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Tibetans crowd roads for a glimpse of Dalai Lama

January 14, 2011

TNN, Jan 10, 2011, 11.13pm IST

VARANASI: It was a revered moment for the Tibetans living in exile to
see their supreme spiritual leader — the 14th Dalai Lama — in Sarnath on
Monday. From Buddhist monks to common people including women and
children, a large number of Tibetans queued up along the road leading to
the Central University of Tibetan Studies (CUTS), Sarnath to have a
glimpse of His Holiness.

The Dalai Lama, along with the officials of the Tibetan
government-in-exile, reached Sarnath around 1 pm on Monday. He was
accorded a ceremonial welcome in Tibetan style at the CUTS. A group of
Tibetans played on traditional instrument 'Gyaling Raktum' on his
arrival while a number of monks and other distinguished persons,
including vice-chancellor Ngawang Samten, offered traditional 'Khata'
(stole) to him. Then the Dalai Lama went inside the guesthouse on the
campus for some rest.

Thousands of Tibetans from across the world assembled in Sarnath to see
the Dalami Lama and listen to his teachings during his nine-day stay.
The entire area around the university was buzzing with the Tibetans. A
number of temporary shops of a variety of articles also came into
existence along the road. During his stay, the Dalai Lama will take part
in the valedictory function of the four-day 'Tenggyur Translation
Conference: In the tradition of the 17 Pandits of Nalanda', organised by
the CUTS and American Institute of Buddhist Studies at Columbia
University on Tuesday. He will deliver his teachings to Buddhist
followers from January 12 to 17. He will leave on January 19.

CUTS has special significance for the Dalai Lama

VARANASI: Sarnath, where Buddha delivered his first sermon, has always
been one of the favoured destinations of the Dalai Lama. He has been
regularly visiting the Central Institute of Higher Tibetan Studies
(CIHTS), now Central University of Tibetan Studies (CUTS), Sarnath.

The institution, a centre of higher education for the Tibetans, holds a
special importance for the Dalai Lama. In 1959, a mass exodus of the
Tibetan emigrants left their country and took political asylum in India.
Under joint efforts of the 14th Dalai Lama Tenzin Gyatso and India's
then prim minister Pandit Jawaharlal Nehru, the CIHTS was established in
1967 with a view to educating the youth of Tibet and the students on the
Indian border who had lost the opportunity of living in Tibet for
advanced studies and religious discourses in Buddhism that had been
their natural milieu.

The institution has a specific purpose based on four cardinal aims, viz.
preservation of Tibetan culture and traditions, restoration of ancient
learning and implementation of multi-dimensional Tibetan studies, to
afford alternate arrangements for instruction to border areas students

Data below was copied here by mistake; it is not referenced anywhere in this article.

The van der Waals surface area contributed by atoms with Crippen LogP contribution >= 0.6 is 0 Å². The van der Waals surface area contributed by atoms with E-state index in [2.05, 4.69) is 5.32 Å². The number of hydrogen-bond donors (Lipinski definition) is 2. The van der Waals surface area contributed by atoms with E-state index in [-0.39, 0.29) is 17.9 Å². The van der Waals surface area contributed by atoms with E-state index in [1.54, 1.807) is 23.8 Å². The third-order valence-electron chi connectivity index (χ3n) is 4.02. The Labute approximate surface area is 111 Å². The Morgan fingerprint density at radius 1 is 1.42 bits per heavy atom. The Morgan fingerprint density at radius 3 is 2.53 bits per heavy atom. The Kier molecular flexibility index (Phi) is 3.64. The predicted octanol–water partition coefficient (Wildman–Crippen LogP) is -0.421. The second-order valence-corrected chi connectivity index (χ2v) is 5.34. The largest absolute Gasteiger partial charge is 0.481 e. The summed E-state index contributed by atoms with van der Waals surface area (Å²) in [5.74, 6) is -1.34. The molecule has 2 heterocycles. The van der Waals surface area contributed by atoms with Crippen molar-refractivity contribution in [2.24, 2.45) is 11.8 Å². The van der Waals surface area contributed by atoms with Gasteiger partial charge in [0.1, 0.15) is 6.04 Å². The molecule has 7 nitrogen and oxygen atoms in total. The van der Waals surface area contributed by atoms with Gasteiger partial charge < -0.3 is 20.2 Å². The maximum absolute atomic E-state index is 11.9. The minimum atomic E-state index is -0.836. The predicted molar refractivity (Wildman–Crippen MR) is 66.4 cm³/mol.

who were left bereft of vital knowledge and spiritual training under
altered circumstances, and revival of traditional education under modern
university system. One of the reasons for the establishment of the
institute was to resuscitate the past glory which lies ensconced in the
precious Buddhist scriptures on religion and philosophy, art and
architecture and science and technology including astronomy and
medicine, a substantial volume of which is preserved by the Tibetan
exiles despite their sudden and terrific calamity. Initially the
institute was established on the premises of the Sanskrit University and
later it moved to its own premises in Sarnath and was granted autonomy
under the department of culture. In 1988, the institute got status of
`deemed to be a university' with financial support from the Union
ministry of human resource development. In 2009, the CIHTS became the
Central University of Tibetan Studies. The Dalai Lama dedicated the new
name of the institution during his visit to Sarnath in January 2009.

The CUTS is not only an academic institution but it also produces good
statesmen. Earlier, when it was CIHTS, it gave the first elected prime
minister to the Tibetan government-in-exile. Samdhong Rinpoche, the
former director of CIHTS, was elected the first PM of the Tibetan
government-in- exile in 2001. As a young monk, Rinpoche moved to India
in 1959 after Chinese aggression. In his book 'Tibet: A Future Vision',
he firmly believes that Tibet will once again become a zone of
non-violence. He writes that the Tibetan struggle is neither a political
movement nor an anti-Chinese activity. It is also not a struggle between
two nations or ethnic groups nor is there a conflict of political
ideology. It is simply the country's spiritual longing to restore the
space and freedom to perform the duties. He writes that the future of
Tibet will be determined by the will and vision of the majority of
Tibetans. His future vision covers aspects of Tibet including polity,
society, economy, education, health and family welfare, religion,
culture, international relations and environment.


Read more: Tibetans crowd roads for a glimpse of Dalai Lama - The Times
of India
http://timesofindia.indiatimes.com/city/varanasi/Tibetans-crowd-roads-for-a-glimpse-of-Dalai-Lama/articleshow/7255340.cms#ixzz1AxvrDMOI

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